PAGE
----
1. Leeburt says:

    Record high housing inventory, record low demand, rental rates half the cost of buying, asking prices 300% higher than long term trend and double construction cost and now falling prices.

    Do you really believe the input cost to build a house is greater than $50 per square foot?

    • Vladn says:

      Yes it is closer to 150-200 USD so adjust for cnd . A condo might be 80-100 but that doesn’t include fees permits and architectural and engineering only build out

      • GLinc says:

        Lol. We’ve never invoiced a client for “architectural and engineering only build out” but it’s another good one from you.

        And other than a$500 permit, there are no other fees. And no it’s not “closer to” some inflated number you paid. $50/sqft is what it is.

        You paid too much. Take your losses and get on with your life.

      • COAColorado says:

        If you have to charge $150-200/sqft to earn a profit, you’re in the wrong business….. I don’t care what you’re building. Common wall two story multi family structures aren’t anywhere near $80 per sq. Try $40.

  2. Thor's Hammer says:

    So where will these stiffed Chinese investors head now?

    Seattle. And what is the probability that the US will adopt measures similar to the Canadians? Zero.

    I personally advocate a use-it-or-loose it policy for home ownership. If the registered owner fails to occupy his home or rent it out for at least 50% of the year, his annual property tax rate should rise to 30%. Sure would do wonders for freeing up the housing supply shortage in places like Jackson Hole and Aspen—-.

    • Lee says:

      They should come to Australia we want them, we need them…………we like their money!!

      What is the deal with housing? It is an asset just like any other asset class. Another government ‘solution’ to a problem they probably created in the first place.

      Buying a house or becoming a homeowner is not a right.

      Only 33% price growth in a year. A bunch of pikers.

      Here is a list of best performing suburbs around the greater Melbourne area over the past year:

      Suburb House Median Price % Increase

      Brunswick East $1,183,000 41.7%
      Highett $1,208,750 36.1%
      Brunswick West $988,000 32.6%
      St Kilda $1,315,000 31.5%
      South Yarra $1,795,000 31.2%
      West Footscray $885,000 29.2%
      Thomastown $570,000 28.8%
      Essendon $1,240,000 28.6%
      Blackburn South $1,184,000 28.0%
      Seaford $645,000 27.7%

      Most are near the CBD, Seaford is 36 kilometers from the CBD and about an hour train ride (when the line actually runs!!) from the city.

      Those huge increases and prices near the CBD distort the price stats. The median for Melbourne may now be over A$800,000, but not out in the sticks.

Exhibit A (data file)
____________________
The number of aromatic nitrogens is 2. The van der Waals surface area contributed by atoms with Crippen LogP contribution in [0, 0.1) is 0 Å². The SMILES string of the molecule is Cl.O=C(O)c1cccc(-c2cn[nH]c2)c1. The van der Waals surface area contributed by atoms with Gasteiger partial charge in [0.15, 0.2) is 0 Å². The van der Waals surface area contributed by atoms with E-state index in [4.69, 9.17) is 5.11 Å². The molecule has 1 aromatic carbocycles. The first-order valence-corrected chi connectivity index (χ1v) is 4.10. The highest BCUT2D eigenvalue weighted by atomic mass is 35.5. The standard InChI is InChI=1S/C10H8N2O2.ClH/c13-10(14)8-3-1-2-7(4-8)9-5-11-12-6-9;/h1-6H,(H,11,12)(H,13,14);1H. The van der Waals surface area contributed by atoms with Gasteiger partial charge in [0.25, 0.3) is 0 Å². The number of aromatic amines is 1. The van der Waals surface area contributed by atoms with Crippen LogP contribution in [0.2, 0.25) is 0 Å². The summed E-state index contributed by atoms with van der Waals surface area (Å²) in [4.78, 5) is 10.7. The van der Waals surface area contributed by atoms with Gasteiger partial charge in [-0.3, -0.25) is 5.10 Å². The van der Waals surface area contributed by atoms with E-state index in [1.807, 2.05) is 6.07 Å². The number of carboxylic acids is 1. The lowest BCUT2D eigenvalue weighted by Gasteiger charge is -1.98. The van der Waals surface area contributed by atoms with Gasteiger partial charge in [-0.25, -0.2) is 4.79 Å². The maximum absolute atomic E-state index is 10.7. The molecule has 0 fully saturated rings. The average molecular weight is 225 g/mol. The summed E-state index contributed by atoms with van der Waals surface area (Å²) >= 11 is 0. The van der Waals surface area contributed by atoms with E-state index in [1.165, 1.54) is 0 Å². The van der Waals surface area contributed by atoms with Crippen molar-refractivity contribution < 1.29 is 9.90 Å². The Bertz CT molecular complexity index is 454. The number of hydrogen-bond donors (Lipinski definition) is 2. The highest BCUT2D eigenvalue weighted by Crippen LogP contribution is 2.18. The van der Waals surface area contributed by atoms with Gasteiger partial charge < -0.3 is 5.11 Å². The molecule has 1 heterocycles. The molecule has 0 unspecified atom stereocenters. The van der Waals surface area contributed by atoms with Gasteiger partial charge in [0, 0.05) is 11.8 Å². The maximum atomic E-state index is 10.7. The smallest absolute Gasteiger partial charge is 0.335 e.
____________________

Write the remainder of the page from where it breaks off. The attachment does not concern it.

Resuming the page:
And why would you want to live in Toronto anyway? Snow and below zero temps!!!

      • azdude says:

        And that right there explains why demand is collapsing.

      • Mike G says:

        Just insane. A lot of these Melbourne suburbs were inexpensive working-class areas without much charm when I was a student three decades ago. I looked up the tiny Brunswick terrace house my student friends rented — it was valued under $100k then, over $800k now.

      • Slyynnns says:

        Get your head out of your…

        You are wrong. Housing is NOT an asset class like any other because shelter is a necessity for human life. I don’t know about you, but I’m here existing for the humans, not for worshiping an asset class. A collective of humans be it city or country has a right to create its own laws in order to protect its community health and happiness (including local business and jobs). Unaffordable housing squashes spending and dampens economic activity (except for the few opportunistic “investors” who skim off of everyone else through housing speculation).

        One trouble with US cities is that they pander to the rich and existing house owners who don’t want to risk losing any upside to their property investments. We have a near love affair with property and irrational loathing of taxes but they can be effective levers to evening out the playing field. Especially in a situation where the global rich are using a local asset for their hedging. There are too many global rich and not enough Vancouver properties to satiate their rising obsession with property. Laws must be enacted to protect SHELTER for locals who need to live and work in said city.

        • Dan Romig says:

          I am one who, generally speaking, has a ‘loathing of taxes’. For instance: if I invest in making my home to be more livable by renovating and or expanding, and I take out construction permits, my home will be reassessed and revalued. Then, my property taxes will increase year after year after year.

          So what do I get for increasing my quality of life by improving my home? Answer: Financial punishment for as long as I reside in said home. Yes, the investment(s) may be recouped when I sell my home.

          But the cost of my city, county and state services that are paid for by property taxes remain the same whether or not I have remodeled or invested. So, “Laws must be enacted to protect SHELTER for locals …” can be interpreted as (in my perspective anyway): “Laws have been enacted to provide financial incentive to keep me from investing in my home.”

        • Wolf Richter says:

          I thought he was being sarcastic.

        • Dan Romig says:

          Wolf, perhaps he was being sarcastic???

          My ‘Modified Libertarianism’ perspective makes me question why property taxes aren’t simply based on lot size.

          Auto tab fees in Minnesota are also set to punish those with newer more expensive cars, and this too seems unjust to me. After paying the state its 6.875% sales tax on all vehicle purchases, tab fees should be based on vehicle weight, not age and value IMO. I have a financial incentive to keep my 22 year old car on the road, and to refrain from buying a new(er) car. The two pieces of plastic needed to be put on license plates every year cost the same to be made, but charging more for one car over another is simply punishment for success and affluence.